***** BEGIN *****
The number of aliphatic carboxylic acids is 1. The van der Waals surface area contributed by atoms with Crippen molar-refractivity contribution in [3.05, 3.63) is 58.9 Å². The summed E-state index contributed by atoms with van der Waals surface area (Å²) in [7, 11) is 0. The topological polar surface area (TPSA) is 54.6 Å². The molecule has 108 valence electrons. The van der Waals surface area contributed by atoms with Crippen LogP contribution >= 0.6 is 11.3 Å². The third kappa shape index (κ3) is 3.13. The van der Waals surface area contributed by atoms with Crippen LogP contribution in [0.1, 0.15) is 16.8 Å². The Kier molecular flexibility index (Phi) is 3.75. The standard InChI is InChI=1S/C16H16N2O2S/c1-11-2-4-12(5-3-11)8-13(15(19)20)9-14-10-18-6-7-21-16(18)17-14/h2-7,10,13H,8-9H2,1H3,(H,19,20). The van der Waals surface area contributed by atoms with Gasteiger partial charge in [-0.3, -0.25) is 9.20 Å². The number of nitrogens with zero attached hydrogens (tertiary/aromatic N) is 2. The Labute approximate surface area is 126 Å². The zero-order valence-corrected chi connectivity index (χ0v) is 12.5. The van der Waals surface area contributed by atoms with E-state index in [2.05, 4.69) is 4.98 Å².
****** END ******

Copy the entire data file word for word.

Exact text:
The number of aliphatic carboxylic acids is 1. The van der Waals surface area contributed by atoms with Crippen molar-refractivity contribution in [3.05, 3.63) is 58.9 Å². The summed E-state index contributed by atoms with van der Waals surface area (Å²) in [7, 11) is 0. The topological polar surface area (TPSA) is 54.6 Å². The molecule has 108 valence electrons. The van der Waals surface area contributed by atoms with Crippen LogP contribution >= 0.6 is 11.3 Å². The third kappa shape index (κ3) is 3.13. The van der Waals surface area contributed by atoms with Crippen LogP contribution in [0.1, 0.15) is 16.8 Å². The Kier molecular flexibility index (Phi) is 3.75. The standard InChI is InChI=1S/C16H16N2O2S/c1-11-2-4-12(5-3-11)8-13(15(19)20)9-14-10-18-6-7-21-16(18)17-14/h2-7,10,13H,8-9H2,1H3,(H,19,20). The van der Waals surface area contributed by atoms with Gasteiger partial charge in [-0.3, -0.25) is 9.20 Å². The number of nitrogens with zero attached hydrogens (tertiary/aromatic N) is 2. The Labute approximate surface area is 126 Å². The zero-order valence-corrected chi connectivity index (χ0v) is 12.5. The van der Waals surface area contributed by atoms with E-state index in [2.05, 4.69) is 4.98 Å².